The activation of factor VII in citrated plasma by charged long-chain saturated fatty acids at the interface of large triglyceride-rich lipoproteins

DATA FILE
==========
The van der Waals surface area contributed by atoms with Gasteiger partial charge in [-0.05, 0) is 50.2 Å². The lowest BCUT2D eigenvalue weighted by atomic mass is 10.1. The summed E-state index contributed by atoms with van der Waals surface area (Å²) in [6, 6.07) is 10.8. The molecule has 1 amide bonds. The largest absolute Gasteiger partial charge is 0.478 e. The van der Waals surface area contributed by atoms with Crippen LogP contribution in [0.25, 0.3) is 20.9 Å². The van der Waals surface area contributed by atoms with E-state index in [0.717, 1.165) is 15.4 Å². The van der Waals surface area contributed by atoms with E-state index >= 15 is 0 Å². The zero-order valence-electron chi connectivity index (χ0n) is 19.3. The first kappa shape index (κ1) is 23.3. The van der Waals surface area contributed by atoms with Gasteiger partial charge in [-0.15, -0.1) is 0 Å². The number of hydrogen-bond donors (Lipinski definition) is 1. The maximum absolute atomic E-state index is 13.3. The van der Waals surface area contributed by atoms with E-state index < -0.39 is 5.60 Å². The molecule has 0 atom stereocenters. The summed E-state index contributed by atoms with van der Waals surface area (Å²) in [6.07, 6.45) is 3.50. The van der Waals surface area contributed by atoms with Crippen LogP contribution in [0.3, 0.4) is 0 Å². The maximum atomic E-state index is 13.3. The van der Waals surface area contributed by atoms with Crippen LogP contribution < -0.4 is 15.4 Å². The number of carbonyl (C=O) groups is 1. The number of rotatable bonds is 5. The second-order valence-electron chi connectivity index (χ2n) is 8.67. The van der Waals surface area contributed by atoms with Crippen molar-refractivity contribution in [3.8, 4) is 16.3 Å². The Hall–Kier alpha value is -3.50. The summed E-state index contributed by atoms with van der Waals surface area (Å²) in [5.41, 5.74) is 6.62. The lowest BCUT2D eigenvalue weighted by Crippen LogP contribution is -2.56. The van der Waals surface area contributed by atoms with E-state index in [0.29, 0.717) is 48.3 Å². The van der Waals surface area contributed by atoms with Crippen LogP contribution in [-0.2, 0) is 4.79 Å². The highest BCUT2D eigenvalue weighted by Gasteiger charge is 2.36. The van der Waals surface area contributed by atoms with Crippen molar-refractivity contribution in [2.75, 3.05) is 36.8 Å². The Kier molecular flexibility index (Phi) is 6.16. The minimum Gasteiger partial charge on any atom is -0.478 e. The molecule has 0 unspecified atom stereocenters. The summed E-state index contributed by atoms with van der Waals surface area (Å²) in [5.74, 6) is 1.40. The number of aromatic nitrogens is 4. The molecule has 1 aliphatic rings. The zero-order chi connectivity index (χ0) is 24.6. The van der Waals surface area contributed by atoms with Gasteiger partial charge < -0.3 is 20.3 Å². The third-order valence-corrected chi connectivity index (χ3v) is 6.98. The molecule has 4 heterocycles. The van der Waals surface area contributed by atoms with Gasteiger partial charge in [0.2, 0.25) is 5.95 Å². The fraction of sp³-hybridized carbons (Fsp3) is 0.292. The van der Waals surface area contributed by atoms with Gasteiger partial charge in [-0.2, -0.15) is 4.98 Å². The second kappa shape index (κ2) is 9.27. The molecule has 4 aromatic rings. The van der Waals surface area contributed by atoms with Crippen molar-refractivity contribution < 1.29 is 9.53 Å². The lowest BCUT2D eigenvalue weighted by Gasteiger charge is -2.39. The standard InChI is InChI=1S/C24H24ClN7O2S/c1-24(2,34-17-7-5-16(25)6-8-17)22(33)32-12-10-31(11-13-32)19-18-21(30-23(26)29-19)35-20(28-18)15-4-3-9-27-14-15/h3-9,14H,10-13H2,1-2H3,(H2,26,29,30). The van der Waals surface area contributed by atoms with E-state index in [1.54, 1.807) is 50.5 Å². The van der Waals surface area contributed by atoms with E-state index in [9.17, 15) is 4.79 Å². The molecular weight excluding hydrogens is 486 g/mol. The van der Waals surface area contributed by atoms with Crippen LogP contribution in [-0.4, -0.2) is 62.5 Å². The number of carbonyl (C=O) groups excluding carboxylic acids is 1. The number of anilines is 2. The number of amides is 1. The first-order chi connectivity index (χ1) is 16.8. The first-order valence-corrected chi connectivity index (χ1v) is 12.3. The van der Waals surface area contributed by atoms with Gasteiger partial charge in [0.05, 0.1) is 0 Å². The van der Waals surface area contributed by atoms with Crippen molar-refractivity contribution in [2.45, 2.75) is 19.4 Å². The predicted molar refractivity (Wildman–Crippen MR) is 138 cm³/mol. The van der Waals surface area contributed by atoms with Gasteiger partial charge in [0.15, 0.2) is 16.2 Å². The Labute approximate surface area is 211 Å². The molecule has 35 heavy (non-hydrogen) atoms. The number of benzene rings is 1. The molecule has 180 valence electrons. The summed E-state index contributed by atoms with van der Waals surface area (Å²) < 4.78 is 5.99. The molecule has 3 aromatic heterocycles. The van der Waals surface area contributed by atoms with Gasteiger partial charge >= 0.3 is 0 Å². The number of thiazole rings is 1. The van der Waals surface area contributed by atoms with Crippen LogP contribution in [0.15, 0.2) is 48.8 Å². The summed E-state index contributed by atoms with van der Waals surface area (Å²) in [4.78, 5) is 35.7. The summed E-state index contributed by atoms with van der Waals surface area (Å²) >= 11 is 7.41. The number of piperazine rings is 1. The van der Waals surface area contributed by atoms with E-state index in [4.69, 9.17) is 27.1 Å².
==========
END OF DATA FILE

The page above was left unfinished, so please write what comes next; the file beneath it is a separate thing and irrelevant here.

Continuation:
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The prolonged incubation of dilute plasma on ice in the presence of added sulphatide vesicles or the long-chain saturated fatty acids (FA) stearic acid (C18:0) or behenic acid (C22:0) induced a concentration-dependent increase in factor VII coagulant activity (VIIc). The addition of FA at various ratios to human serum albumin showed the micellar non-bound pool to be responsible for this effect, FA bound to the high-affinity or low-affinity binding sites of albumin having no influence on VIIc. Plasma VIIc also increased following addition of behenate-enriched lipoprotein particles produced by incubation of the d < 1.006 g/ml lipoprotein fraction with this FA, or addition of lipoprotein remnants produced by pre-incubation of the d < 1.006 g/ml fraction with lipoprotein lipase. Long-chain saturated fatty acids in the interface of lipoprotein remnants, produced by the interaction of triglyceride-rich lipoprotein particles with lipoprotein lipase, appear to provide a surface that activates the contact system of coagulation and subsquently factor VII.

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